Ellen Podgor at the indispensable White Collar Crime Prof Blog has a post about the federal compliance monitors program here. It links to an article in the Washington Post here, and sets out the text of proposed federal legislation to regulate the monitors and their appointments. (Our earlier posts on the subject are here.) In […]
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Ah, Spring. And the corporate compliance monitors are back in the news. Here’s what’s happening: It’s an annual event. Democrats in Congress have re-introduced a bill from last year to regulate the way monitors are selected, paid and held accountable. The Project on Government Oversight has a nice report here. The retitled “Accountability in Deferred […]
The problems started for the Justice Department’s corporate monitoring program late last year. Five leading orthopedic device makers had been charged with bribing doctors in the U.S. to get their business. (Now they’re being investigated for bribing doctors overseas in violation of the Foreign Corrupt Practices Act.) In September, New Jersey’s U.S. Attorney Chris Christie […]
Hearings by the U.S. House of Representatives’ Subcommittee on Commercial and Administrative Law on “Deferred Prosecution: Should Corporate Settlement Agreements Be Without Guidelines?” are now underway. In advance of the hearings, the DOJ last week issued new internal guidelines on the selection and handling of monitors. Ellen Podgor at the White Collar Crime Prof Blog […]
Brian Benczkowski, Assistant Attorney General for the Criminal DivisionThe head of the Justice Department’s criminal division issued new guidance to prosecutors that’s likely to reduce the number of corporate settlements that require the hiring of compliance monitors.
The former governor of Rio State, Sergio Cabral, was arrested in November on corruption charges. He was accused of taking bribes from construction companies. One of the contracts under investigation involved the renovation of the Maracana stadium ahead of the 2014 FIFA World Cup and 2016 Olympic Games.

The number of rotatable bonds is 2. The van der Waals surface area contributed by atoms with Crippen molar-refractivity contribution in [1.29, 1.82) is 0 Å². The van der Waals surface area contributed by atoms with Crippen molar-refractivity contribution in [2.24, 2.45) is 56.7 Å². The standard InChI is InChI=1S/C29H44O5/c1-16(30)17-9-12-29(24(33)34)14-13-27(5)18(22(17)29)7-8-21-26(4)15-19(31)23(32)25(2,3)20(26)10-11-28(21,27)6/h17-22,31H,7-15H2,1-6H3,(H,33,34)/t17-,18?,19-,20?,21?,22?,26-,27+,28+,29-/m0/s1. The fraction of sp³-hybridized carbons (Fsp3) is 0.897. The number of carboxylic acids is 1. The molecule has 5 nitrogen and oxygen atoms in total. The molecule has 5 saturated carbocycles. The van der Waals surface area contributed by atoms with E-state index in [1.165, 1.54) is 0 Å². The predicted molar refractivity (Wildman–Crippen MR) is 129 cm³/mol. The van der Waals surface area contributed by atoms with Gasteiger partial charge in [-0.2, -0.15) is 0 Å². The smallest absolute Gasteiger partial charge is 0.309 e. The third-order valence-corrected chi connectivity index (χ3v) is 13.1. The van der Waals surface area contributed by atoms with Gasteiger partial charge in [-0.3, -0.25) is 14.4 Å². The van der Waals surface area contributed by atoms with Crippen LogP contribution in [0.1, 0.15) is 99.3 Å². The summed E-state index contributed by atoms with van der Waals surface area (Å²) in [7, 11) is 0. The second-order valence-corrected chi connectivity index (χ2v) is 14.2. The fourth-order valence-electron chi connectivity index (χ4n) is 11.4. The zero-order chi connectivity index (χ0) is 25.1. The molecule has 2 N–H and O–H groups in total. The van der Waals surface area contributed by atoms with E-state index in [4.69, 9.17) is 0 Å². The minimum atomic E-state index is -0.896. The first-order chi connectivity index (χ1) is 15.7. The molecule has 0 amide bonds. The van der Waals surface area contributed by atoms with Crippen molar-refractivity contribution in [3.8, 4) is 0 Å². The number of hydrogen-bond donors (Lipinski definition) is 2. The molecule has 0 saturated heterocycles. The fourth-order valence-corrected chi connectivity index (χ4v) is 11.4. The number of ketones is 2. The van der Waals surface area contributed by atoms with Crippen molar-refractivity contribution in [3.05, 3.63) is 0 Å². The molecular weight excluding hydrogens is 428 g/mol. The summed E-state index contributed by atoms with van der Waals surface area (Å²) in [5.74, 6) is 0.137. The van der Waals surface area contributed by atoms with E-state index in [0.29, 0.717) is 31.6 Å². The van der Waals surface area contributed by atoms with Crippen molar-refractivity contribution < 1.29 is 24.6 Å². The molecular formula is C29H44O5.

The use of corporate monitors by judicial and regulatory government agencies to verify an organization’s compliance with settlement agreements and orders resolving corporate accountability continues to rise. The growing use of monitors has raised questions about the privacy of their reports and the public’s access to their findings.
McKesson Corporation agreed to pay $18 million to resolve allegations that it improperly set temperature monitors used in shipping vaccines under its contract with the Centers for Disease Control and Prevention (CDC), the DOJ said Friday.
As reported on the FCPA Blog on June 7, in the Commerce Department’s announcement of its settlement with ZTE Corporation, it referred to a requirement for ZTE to “retain a team of special compliance coordinators selected by and answerable to” the Commerce Department for ten years.
The last time it happened, North America was still deep in winter. On February 22nd, Flowserve agreed to appoint a monitor under a deferred prosecution agreement with the Department of Justice. Since then, just one corporate FCPA case is known to have settled. AB Volvo’s agreement with the DOJ was announced on March 22nd. But […]